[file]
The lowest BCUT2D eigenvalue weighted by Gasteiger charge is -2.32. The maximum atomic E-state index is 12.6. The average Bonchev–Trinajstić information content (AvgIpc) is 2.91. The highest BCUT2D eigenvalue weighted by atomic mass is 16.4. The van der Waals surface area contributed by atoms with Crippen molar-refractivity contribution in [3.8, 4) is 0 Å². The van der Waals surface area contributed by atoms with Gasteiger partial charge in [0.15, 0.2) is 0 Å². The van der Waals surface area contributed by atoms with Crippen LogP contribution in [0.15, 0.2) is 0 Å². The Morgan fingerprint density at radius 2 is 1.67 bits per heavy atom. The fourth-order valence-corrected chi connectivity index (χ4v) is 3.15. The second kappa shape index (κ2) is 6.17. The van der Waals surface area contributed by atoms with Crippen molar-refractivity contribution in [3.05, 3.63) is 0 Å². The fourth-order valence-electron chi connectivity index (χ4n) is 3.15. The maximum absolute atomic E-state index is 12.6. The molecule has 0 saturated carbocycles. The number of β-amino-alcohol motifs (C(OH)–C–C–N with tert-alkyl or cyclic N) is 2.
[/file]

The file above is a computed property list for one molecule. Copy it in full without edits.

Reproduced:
The lowest BCUT2D eigenvalue weighted by Gasteiger charge is -2.32. The maximum atomic E-state index is 12.6. The average Bonchev–Trinajstić information content (AvgIpc) is 2.91. The highest BCUT2D eigenvalue weighted by atomic mass is 16.4. The van der Waals surface area contributed by atoms with Crippen molar-refractivity contribution in [3.8, 4) is 0 Å². The van der Waals surface area contributed by atoms with Gasteiger partial charge in [0.15, 0.2) is 0 Å². The van der Waals surface area contributed by atoms with Crippen LogP contribution in [0.15, 0.2) is 0 Å². The Morgan fingerprint density at radius 2 is 1.67 bits per heavy atom. The fourth-order valence-corrected chi connectivity index (χ4v) is 3.15. The second kappa shape index (κ2) is 6.17. The van der Waals surface area contributed by atoms with Crippen molar-refractivity contribution in [3.05, 3.63) is 0 Å². The fourth-order valence-electron chi connectivity index (χ4n) is 3.15. The maximum absolute atomic E-state index is 12.6. The molecule has 0 saturated carbocycles. The number of β-amino-alcohol motifs (C(OH)–C–C–N with tert-alkyl or cyclic N) is 2.